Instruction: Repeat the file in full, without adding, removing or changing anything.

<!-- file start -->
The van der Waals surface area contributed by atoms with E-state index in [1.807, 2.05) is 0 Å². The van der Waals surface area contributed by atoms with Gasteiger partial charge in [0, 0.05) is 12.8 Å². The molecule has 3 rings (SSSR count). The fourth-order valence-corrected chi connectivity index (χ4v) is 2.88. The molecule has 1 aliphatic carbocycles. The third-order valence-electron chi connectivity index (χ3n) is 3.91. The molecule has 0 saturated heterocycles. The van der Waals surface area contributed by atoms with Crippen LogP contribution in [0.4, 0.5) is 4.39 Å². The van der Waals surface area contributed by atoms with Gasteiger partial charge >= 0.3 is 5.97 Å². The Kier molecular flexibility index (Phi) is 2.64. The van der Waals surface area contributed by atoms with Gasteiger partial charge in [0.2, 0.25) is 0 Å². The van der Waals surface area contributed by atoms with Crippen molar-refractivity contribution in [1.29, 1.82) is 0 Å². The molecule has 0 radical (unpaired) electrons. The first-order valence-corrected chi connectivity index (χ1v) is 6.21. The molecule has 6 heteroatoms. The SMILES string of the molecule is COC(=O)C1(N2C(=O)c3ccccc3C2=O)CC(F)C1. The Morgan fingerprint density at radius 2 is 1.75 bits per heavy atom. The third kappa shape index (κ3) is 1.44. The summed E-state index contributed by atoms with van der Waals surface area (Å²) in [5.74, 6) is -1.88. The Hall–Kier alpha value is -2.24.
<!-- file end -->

The van der Waals surface area contributed by atoms with E-state index in [1.807, 2.05) is 0 Å². The van der Waals surface area contributed by atoms with Gasteiger partial charge in [0, 0.05) is 12.8 Å². The molecule has 3 rings (SSSR count). The fourth-order valence-corrected chi connectivity index (χ4v) is 2.88. The molecule has 1 aliphatic carbocycles. The third-order valence-electron chi connectivity index (χ3n) is 3.91. The molecule has 0 saturated heterocycles. The van der Waals surface area contributed by atoms with Crippen LogP contribution in [0.4, 0.5) is 4.39 Å². The van der Waals surface area contributed by atoms with Gasteiger partial charge >= 0.3 is 5.97 Å². The Kier molecular flexibility index (Phi) is 2.64. The van der Waals surface area contributed by atoms with Gasteiger partial charge in [0.2, 0.25) is 0 Å². The van der Waals surface area contributed by atoms with Crippen molar-refractivity contribution in [1.29, 1.82) is 0 Å². The molecule has 0 radical (unpaired) electrons. The first-order valence-corrected chi connectivity index (χ1v) is 6.21. The molecule has 6 heteroatoms. The SMILES string of the molecule is COC(=O)C1(N2C(=O)c3ccccc3C2=O)CC(F)C1. The Morgan fingerprint density at radius 2 is 1.75 bits per heavy atom. The third kappa shape index (κ3) is 1.44. The summed E-state index contributed by atoms with van der Waals surface area (Å²) in [5.74, 6) is -1.88. The Hall–Kier alpha value is -2.24.